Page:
### Notes:

The If This ... Then That: Color Concept Builder is an adjustable-size file that displays nicely on smart phones, on tablets such as the iPad, on Chromebooks, and on laptops and desktops. The size of the Concept Builder can be scaled to fit the device that it is displayed on. The compatibility with smart phones, iPads, other tablets, and Chromebooks make it a perfect tool for use in a 1:1 classroom.

### Teaching Ideas and Suggestions:

Many of us who teach physics are enamored by how beautiful the logic of our discipline is. A few simple principles can be logically extended to explain so much of the world. This trait is as true of the subject of color perception as it is to any other subject treated here at The Physics Classroom. Comprehension of the principles of color addition and color subtraction are sufficient for logically reasoning your way through about any question. That is the goal of the If This ... Then That Concept Builder: to provide students comfort using color addition and color subtraction in order to reason  their way through the analysis of a variety of situations.

Every question in this Concept Builder has the same format. Two diagrams showing the incident light upon a shirt and the appearance of the shirt are provided. Using an understanding of color addition and color subtraction, students must determine how the shirt interacts with each of the three primary colors of light. Then a third diagram with a third incident light color is given and students must determine the color appearance of the shirt. This format forces students to think systematically about which primary color(s) is/are being absorbed and which primary color(s) is/are being reflected.

We suggest that students use the Incident-Absorbed-Reflected model when approaching these questions. If you are unfamiliar with the model, you can learn about it if you visit any of the Help pages that accompany each question in the Concept Builder. An index page that links to each of the 12 Help pages can be accessed here.

The If This ... Then That: Color Concept Builder consists of 27 questions organized into 12 Question Groups and spread across three difficulty levels. The three difficulty levels differ in terms of the number of questions and the complexity of the color combinations that are given. The three difficulty levels are differentiated as follows:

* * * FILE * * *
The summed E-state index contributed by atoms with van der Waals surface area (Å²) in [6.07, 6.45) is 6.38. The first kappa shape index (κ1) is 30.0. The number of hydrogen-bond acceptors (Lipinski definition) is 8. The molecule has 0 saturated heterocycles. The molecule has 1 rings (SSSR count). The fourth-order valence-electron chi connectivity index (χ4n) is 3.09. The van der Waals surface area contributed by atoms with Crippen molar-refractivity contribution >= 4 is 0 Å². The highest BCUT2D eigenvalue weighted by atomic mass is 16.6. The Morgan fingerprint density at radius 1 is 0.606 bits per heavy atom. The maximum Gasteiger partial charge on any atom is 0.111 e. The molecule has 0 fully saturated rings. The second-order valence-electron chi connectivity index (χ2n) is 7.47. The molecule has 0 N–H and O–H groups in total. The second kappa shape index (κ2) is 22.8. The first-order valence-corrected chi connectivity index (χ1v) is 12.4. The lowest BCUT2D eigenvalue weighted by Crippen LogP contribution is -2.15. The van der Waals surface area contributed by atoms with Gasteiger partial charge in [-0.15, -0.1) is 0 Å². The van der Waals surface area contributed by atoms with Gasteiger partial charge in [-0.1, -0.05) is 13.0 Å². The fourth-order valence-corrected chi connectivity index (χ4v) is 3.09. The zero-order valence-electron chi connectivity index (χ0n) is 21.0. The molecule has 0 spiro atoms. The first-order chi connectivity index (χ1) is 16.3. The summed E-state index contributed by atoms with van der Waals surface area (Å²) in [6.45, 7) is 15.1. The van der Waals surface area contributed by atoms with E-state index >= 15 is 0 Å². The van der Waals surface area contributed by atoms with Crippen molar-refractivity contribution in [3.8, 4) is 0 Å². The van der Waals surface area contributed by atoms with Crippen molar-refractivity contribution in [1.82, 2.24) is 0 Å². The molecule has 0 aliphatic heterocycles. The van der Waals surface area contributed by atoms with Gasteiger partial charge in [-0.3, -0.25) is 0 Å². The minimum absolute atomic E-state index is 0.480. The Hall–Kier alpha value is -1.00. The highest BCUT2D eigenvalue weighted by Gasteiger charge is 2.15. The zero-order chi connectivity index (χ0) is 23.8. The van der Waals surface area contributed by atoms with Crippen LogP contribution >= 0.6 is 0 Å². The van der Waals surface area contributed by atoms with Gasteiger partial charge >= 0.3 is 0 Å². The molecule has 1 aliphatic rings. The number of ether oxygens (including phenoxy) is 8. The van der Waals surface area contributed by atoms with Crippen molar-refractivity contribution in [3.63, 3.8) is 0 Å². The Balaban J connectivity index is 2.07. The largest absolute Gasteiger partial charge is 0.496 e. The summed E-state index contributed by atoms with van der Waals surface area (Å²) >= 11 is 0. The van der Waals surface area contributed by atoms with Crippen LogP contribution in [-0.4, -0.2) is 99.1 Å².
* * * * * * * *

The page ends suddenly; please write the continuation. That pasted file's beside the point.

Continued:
• Apprentice Difficulty Level: Question Groups 1-4 ... Includes the least complex color combinations.
• Master Difficulty Level: Question Groups 1-8 ... Color combinations vary from the easiest to moderate difficulty.
• Wizard Difficulty Level: Question Groups 5-12 ... Includes the most complex color combinations.

As you can see there is some redundancy in the levels The Master level includes Question Groups from the Apprentice level and the Wizard level includes some Question Groups from the Master difficulty level. As such, teachers are encouraged to view the questions in order to judge which difficulty levels are most appropriate for their classes.

In order to complete an activity, a student must correctly analyze each question in that activity. If a student's analysis is incorrect, then the student will have to correctly analyze the same or very similar question twice in order to successfully complete the activity. This approach provides the student extra practice on questions for which they exhibited difficulty. As a student progresses through an activity, a system of stars and other indicators are used to indicate progress on the level. A star is an indicator of correctly analyzing the question. Once a star is earned, that question is removed from the que of questions to be analyzed. Each situation is color-coded with either a yellow or a red box. A red box indicates that the student has incorrectly analyzed the question and will have to correctly analyze it twice before earning a star. A yellow box is an indicator that the question must be correctly analyzed one time in order to earn a star. Once every question in an activity has been analyzed, the student earns a trophy which is displayed on the Main Menu. This system of stars and trophies allows a teacher to easily check-off student progress or offer credit for completing assigned activities.